Pivot! Pivot! Pivot! How to avoid constructive dismissal

Employment relationships are legal relationships, and contracts and policies should be used strategically

Pivot! Pivot! Pivot! How to avoid constructive dismissal

Do you remember that episode of Friends where Ross buys a new couch and decides he does not need to pay a delivery fee and can carry it up to his apartment?

Spoiler alert: this was a bad idea.

Ross ended up screaming “Pivot!” several times as he tried to navigate the couch up the stairs with the help of his friends, Rachel and Chandler. The iconic reference was thus born: “Pivot! Pivot! Pivot!”

Obviously, Ross was being penny wise and pound foolish. He should have paid the delivery fee and avoided the hassle altogether.

Now you might be wondering – “I am here to find out how to avoid constructive dismissal. What does this have to do with constructive dismissal?”

Since the advent of the COVID-19 pandemic, “pivot” has been a constant refrain within the business and HR worlds, as organizations struggle to adapt to frequently changing realities.

Most readers will know that changing the employment relationship can constitute a constructive dismissal. So, how do you pivot without risking liability?

Before we get there, it is important to briefly outline the concept of constructive dismissal.

What is constructive dismissal?

As you may know, a constructive dismissal occurs when there is a unilateral and substantial change to fundamental terms and conditions of employment. Not every change will constitute a constructive dismissal, and every case will have to be assessed based on its own particular circumstances. Minor or relatively inconsequential changes will not give rise to a constructive dismissal, but courts are wary of allowing employers to impose drastic changes.

In addition, what is “fundamental” will vary depending upon the facts of a particular case. An employee’s compensation, role and duties will almost always constitute fundamental terms of the employment relationship. But other things can as well. For example, being subjected to a toxic work environment, including an employer’s failure to address bullying or harassment in the workplace, can constitute a constructive dismissal.

Further, an employee cannot simply tolerate the change and then complain later on — the employee must make their objection known within a reasonable time.

If an employee is found to have been constructively dismissed, an employer’s obligations toward that employee are equivalent to a without cause dismissal, without the dismissal part. That is, the employee would be entitled to a severance package as if they have been dismissed outright. The employee may also be entitled to additional damages if they can establish that the employer engaged in bad faith conduct in the manner of dismissal, workplace harassment, etc.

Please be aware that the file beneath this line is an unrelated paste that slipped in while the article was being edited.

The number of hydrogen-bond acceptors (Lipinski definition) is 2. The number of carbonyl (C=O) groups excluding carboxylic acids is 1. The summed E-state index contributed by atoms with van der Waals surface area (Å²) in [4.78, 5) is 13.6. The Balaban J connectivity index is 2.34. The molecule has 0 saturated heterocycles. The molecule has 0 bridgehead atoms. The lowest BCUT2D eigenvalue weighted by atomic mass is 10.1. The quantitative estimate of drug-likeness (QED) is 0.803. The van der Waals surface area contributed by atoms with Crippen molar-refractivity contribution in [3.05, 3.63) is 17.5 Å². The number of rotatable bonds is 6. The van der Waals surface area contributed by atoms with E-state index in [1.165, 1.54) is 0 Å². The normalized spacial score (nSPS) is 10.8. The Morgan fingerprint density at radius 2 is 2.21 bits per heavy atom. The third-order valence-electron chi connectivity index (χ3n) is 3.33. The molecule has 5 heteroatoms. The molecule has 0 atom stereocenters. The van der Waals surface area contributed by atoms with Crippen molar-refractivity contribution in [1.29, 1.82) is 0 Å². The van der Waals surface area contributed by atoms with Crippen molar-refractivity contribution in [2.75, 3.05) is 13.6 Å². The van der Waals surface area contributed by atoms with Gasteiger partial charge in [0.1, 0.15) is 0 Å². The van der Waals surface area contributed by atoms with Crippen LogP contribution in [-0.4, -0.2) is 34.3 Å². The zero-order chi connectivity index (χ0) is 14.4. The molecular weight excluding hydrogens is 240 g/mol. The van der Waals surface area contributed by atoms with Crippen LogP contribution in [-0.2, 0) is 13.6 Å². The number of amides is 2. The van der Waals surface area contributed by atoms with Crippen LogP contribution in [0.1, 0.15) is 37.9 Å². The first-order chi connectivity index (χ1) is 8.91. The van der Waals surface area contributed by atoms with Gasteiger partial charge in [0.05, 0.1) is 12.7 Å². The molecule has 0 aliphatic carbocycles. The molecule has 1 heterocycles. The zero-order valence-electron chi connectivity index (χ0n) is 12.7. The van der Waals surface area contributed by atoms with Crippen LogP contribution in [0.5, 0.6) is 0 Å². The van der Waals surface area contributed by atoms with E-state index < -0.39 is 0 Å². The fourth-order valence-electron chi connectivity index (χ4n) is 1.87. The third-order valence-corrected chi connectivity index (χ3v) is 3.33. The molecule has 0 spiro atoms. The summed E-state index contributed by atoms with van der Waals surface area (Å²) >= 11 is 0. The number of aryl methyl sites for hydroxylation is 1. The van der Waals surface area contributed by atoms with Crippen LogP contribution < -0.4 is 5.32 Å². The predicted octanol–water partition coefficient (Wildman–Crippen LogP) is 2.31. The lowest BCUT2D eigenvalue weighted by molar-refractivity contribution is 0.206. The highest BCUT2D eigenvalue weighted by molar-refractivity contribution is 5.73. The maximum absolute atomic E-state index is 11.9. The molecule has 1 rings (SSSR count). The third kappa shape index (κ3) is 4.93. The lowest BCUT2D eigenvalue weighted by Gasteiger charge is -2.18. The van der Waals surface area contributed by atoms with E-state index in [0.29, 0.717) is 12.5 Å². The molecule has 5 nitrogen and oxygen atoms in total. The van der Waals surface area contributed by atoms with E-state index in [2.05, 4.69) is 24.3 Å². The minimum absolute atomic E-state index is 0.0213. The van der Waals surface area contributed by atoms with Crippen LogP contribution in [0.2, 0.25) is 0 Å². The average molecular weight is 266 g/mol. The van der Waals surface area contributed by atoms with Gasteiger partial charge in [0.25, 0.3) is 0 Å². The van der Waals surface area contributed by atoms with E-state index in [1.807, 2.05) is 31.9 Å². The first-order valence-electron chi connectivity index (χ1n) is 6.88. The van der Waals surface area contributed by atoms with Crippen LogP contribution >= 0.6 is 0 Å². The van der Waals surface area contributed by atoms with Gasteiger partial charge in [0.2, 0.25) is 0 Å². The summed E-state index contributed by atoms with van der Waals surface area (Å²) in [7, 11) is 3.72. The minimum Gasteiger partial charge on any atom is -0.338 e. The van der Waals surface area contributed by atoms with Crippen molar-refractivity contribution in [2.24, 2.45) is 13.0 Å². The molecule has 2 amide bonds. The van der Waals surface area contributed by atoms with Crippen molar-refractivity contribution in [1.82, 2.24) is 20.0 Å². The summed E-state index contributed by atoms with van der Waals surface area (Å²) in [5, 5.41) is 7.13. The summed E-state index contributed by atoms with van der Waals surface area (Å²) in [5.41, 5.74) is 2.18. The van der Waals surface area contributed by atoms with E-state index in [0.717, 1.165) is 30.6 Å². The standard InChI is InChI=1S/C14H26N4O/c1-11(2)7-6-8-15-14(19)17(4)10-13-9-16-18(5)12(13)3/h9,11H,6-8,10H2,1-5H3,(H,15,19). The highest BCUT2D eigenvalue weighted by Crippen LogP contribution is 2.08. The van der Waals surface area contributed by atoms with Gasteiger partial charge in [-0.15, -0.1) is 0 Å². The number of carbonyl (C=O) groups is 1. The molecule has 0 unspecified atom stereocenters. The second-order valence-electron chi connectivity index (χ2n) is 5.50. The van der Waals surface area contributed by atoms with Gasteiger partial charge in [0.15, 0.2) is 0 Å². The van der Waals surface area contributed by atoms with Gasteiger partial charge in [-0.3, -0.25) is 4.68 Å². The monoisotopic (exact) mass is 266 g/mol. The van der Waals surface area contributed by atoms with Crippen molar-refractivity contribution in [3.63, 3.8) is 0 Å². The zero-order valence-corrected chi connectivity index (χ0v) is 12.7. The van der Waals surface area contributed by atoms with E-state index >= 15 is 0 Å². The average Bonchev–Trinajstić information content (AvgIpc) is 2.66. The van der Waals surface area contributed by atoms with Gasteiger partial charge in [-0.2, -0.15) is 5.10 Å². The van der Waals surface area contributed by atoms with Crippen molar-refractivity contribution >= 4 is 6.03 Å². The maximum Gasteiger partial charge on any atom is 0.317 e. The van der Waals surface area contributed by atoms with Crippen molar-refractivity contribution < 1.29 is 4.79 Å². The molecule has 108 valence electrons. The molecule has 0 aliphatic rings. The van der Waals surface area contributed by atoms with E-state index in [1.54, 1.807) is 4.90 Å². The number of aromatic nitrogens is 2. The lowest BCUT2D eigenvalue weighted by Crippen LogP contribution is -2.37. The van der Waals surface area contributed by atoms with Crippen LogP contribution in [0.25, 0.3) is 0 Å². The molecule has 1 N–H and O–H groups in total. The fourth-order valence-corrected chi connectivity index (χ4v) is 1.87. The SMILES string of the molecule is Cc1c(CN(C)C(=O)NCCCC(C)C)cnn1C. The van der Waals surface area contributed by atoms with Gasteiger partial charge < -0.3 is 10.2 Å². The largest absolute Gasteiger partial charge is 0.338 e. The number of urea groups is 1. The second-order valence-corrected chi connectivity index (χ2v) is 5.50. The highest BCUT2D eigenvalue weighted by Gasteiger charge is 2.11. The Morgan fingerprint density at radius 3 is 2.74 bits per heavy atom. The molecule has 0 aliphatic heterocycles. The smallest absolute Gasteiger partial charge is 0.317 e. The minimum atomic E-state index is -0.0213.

So how do you make changes, as an employer, without attracting constructive dismissal claims?

How to avoid constructive dismissal

As we usually advise our clients, it is important to remember that employment relationships are legal relationships, and accordingly, you should use contracts and policies strategically.

As noted above, to establish constructive dismissal, the employee must show that the change was unilateral. Accordingly, if you obtain the employee’s written consent prior to making any substantial changes, or potentially substantial changes, then you can use that as evidence to show that there was no constructive dismissal of employment.

In particular, employers would be wise to prepare contracts that provide the organization with flexibility to make changes and clearly noting that it will not constitute a constructive dismissal. Workplace policies should also contain clear wording allowing the organization to make changes from time to time.

If you want to pivot and don’t have such contractual protection, consider obtaining the employee’s written consent before implementing the change. For example, you can provide a new agreement to the existing employee and offer fresh consideration (i.e. something of value, such as a signing bonus, promotion or raise) in exchange for signing the new contract. Alternatively, you can provide a separate letter outlining the proposed change and noting that all other terms and conditions of the existing employment agreement remain intact, and obtain the employee’s signature before imposing the change.

Throughout the pandemic, we have helped clients to implement changes, including drastic ones like layoffs, without liability. The key is having clear evidence of the employee’s agreement, so that the changes are not unilateral.

Without the employee’s agreement, you can make changes with appropriate notice. However, the period of notice needed for an employer to impose a substantial change is the same amount of notice needed for an employer to terminate an employee’s employment, which can be lengthy. That is not really pivoting, but gradually changing.

And finally, it is important to seek legal advice from an employment lawyer before doing anything that may have legal implications.

Ross should have used the delivery service before trying to pivot. You should take advantage of legal advice before pivoting. Otherwise, any cost savings can be greatly overshadowed by the unforeseen costs.

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